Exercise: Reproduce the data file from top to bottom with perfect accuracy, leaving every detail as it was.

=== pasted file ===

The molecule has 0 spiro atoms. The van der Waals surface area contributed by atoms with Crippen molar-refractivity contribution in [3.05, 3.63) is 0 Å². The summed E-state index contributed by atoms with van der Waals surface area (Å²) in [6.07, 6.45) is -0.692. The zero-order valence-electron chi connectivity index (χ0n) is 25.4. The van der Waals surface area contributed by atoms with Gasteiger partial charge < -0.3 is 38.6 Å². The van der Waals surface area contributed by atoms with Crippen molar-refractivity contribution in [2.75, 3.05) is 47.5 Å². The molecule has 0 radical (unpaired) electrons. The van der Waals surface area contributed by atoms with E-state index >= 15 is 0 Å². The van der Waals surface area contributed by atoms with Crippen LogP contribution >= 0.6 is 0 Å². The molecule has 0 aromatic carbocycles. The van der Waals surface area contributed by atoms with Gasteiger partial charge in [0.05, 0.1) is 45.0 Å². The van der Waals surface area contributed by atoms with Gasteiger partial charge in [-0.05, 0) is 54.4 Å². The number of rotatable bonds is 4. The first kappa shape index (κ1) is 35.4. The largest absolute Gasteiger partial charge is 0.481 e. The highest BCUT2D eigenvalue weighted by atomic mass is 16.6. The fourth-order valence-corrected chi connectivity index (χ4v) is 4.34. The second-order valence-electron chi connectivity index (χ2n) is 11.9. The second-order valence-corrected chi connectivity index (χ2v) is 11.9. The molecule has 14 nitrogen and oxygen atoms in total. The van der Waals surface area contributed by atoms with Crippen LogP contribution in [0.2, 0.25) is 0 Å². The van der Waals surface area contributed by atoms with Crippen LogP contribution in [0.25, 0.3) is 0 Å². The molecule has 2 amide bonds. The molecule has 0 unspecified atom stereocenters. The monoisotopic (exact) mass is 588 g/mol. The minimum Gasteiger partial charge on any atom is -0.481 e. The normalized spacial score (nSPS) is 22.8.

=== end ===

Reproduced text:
The molecule has 0 spiro atoms. The van der Waals surface area contributed by atoms with Crippen molar-refractivity contribution in [3.05, 3.63) is 0 Å². The summed E-state index contributed by atoms with van der Waals surface area (Å²) in [6.07, 6.45) is -0.692. The zero-order valence-electron chi connectivity index (χ0n) is 25.4. The van der Waals surface area contributed by atoms with Gasteiger partial charge < -0.3 is 38.6 Å². The van der Waals surface area contributed by atoms with Crippen molar-refractivity contribution in [2.75, 3.05) is 47.5 Å². The molecule has 0 radical (unpaired) electrons. The van der Waals surface area contributed by atoms with E-state index >= 15 is 0 Å². The van der Waals surface area contributed by atoms with Crippen LogP contribution >= 0.6 is 0 Å². The molecule has 0 aromatic carbocycles. The van der Waals surface area contributed by atoms with Gasteiger partial charge in [0.05, 0.1) is 45.0 Å². The van der Waals surface area contributed by atoms with Gasteiger partial charge in [-0.05, 0) is 54.4 Å². The number of rotatable bonds is 4. The first kappa shape index (κ1) is 35.4. The largest absolute Gasteiger partial charge is 0.481 e. The highest BCUT2D eigenvalue weighted by atomic mass is 16.6. The fourth-order valence-corrected chi connectivity index (χ4v) is 4.34. The second-order valence-electron chi connectivity index (χ2n) is 11.9. The second-order valence-corrected chi connectivity index (χ2v) is 11.9. The molecule has 14 nitrogen and oxygen atoms in total. The van der Waals surface area contributed by atoms with Crippen LogP contribution in [0.2, 0.25) is 0 Å². The van der Waals surface area contributed by atoms with Crippen LogP contribution in [0.25, 0.3) is 0 Å². The molecule has 2 amide bonds. The molecule has 0 unspecified atom stereocenters. The monoisotopic (exact) mass is 588 g/mol. The minimum Gasteiger partial charge on any atom is -0.481 e. The normalized spacial score (nSPS) is 22.8.